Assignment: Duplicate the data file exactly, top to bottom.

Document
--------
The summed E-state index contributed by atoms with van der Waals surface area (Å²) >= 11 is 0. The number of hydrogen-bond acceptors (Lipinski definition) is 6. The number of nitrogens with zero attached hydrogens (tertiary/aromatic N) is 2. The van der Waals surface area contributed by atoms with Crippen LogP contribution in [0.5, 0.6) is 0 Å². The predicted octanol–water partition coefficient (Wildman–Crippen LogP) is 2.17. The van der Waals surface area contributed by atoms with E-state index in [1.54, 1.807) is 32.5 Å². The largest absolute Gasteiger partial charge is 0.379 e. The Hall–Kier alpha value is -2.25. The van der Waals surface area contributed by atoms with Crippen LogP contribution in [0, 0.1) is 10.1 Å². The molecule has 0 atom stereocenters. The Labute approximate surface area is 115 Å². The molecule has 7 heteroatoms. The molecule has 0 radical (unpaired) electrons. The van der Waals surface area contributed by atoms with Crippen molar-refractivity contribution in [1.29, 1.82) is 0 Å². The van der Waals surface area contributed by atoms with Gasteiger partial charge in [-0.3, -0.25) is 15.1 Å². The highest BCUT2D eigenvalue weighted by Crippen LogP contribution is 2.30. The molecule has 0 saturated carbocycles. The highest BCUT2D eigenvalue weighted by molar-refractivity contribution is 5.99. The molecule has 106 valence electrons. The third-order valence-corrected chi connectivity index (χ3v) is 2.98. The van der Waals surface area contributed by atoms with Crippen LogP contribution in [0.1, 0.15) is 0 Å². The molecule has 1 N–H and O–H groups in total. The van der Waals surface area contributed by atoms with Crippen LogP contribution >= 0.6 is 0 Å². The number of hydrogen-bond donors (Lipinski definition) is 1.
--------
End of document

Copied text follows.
The summed E-state index contributed by atoms with van der Waals surface area (Å²) >= 11 is 0. The number of hydrogen-bond acceptors (Lipinski definition) is 6. The number of nitrogens with zero attached hydrogens (tertiary/aromatic N) is 2. The van der Waals surface area contributed by atoms with Crippen LogP contribution in [0.5, 0.6) is 0 Å². The predicted octanol–water partition coefficient (Wildman–Crippen LogP) is 2.17. The van der Waals surface area contributed by atoms with E-state index in [1.54, 1.807) is 32.5 Å². The largest absolute Gasteiger partial charge is 0.379 e. The Hall–Kier alpha value is -2.25. The van der Waals surface area contributed by atoms with Crippen LogP contribution in [0, 0.1) is 10.1 Å². The molecule has 0 atom stereocenters. The Labute approximate surface area is 115 Å². The molecule has 7 heteroatoms. The molecule has 0 radical (unpaired) electrons. The van der Waals surface area contributed by atoms with Crippen molar-refractivity contribution in [1.29, 1.82) is 0 Å². The van der Waals surface area contributed by atoms with Gasteiger partial charge in [-0.3, -0.25) is 15.1 Å². The highest BCUT2D eigenvalue weighted by Crippen LogP contribution is 2.30. The molecule has 0 saturated carbocycles. The highest BCUT2D eigenvalue weighted by molar-refractivity contribution is 5.99. The molecule has 106 valence electrons. The third-order valence-corrected chi connectivity index (χ3v) is 2.98. The van der Waals surface area contributed by atoms with Crippen LogP contribution in [0.1, 0.15) is 0 Å². The molecule has 1 N–H and O–H groups in total. The van der Waals surface area contributed by atoms with Crippen LogP contribution >= 0.6 is 0 Å². The number of hydrogen-bond donors (Lipinski definition) is 1.